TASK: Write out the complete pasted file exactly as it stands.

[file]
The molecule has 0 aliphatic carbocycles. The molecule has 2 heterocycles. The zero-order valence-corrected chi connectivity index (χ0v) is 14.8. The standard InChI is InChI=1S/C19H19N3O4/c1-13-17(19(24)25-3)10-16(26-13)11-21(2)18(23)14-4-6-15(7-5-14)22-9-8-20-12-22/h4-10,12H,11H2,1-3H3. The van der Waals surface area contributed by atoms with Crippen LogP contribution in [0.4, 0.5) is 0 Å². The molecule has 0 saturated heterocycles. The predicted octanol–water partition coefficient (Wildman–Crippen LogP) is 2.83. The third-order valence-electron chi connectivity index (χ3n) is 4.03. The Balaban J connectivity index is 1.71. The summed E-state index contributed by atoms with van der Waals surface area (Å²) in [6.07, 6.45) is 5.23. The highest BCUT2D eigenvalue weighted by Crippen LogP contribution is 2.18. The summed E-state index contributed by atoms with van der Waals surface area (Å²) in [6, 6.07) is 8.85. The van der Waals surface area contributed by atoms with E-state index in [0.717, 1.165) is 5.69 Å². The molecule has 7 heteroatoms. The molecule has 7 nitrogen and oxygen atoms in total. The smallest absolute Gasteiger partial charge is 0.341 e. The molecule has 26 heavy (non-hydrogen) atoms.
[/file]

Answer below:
The molecule has 0 aliphatic carbocycles. The molecule has 2 heterocycles. The zero-order valence-corrected chi connectivity index (χ0v) is 14.8. The standard InChI is InChI=1S/C19H19N3O4/c1-13-17(19(24)25-3)10-16(26-13)11-21(2)18(23)14-4-6-15(7-5-14)22-9-8-20-12-22/h4-10,12H,11H2,1-3H3. The van der Waals surface area contributed by atoms with Crippen LogP contribution in [0.4, 0.5) is 0 Å². The molecule has 0 saturated heterocycles. The predicted octanol–water partition coefficient (Wildman–Crippen LogP) is 2.83. The third-order valence-electron chi connectivity index (χ3n) is 4.03. The Balaban J connectivity index is 1.71. The summed E-state index contributed by atoms with van der Waals surface area (Å²) in [6.07, 6.45) is 5.23. The highest BCUT2D eigenvalue weighted by Crippen LogP contribution is 2.18. The summed E-state index contributed by atoms with van der Waals surface area (Å²) in [6, 6.07) is 8.85. The van der Waals surface area contributed by atoms with E-state index in [0.717, 1.165) is 5.69 Å². The molecule has 7 heteroatoms. The molecule has 7 nitrogen and oxygen atoms in total. The smallest absolute Gasteiger partial charge is 0.341 e. The molecule has 26 heavy (non-hydrogen) atoms.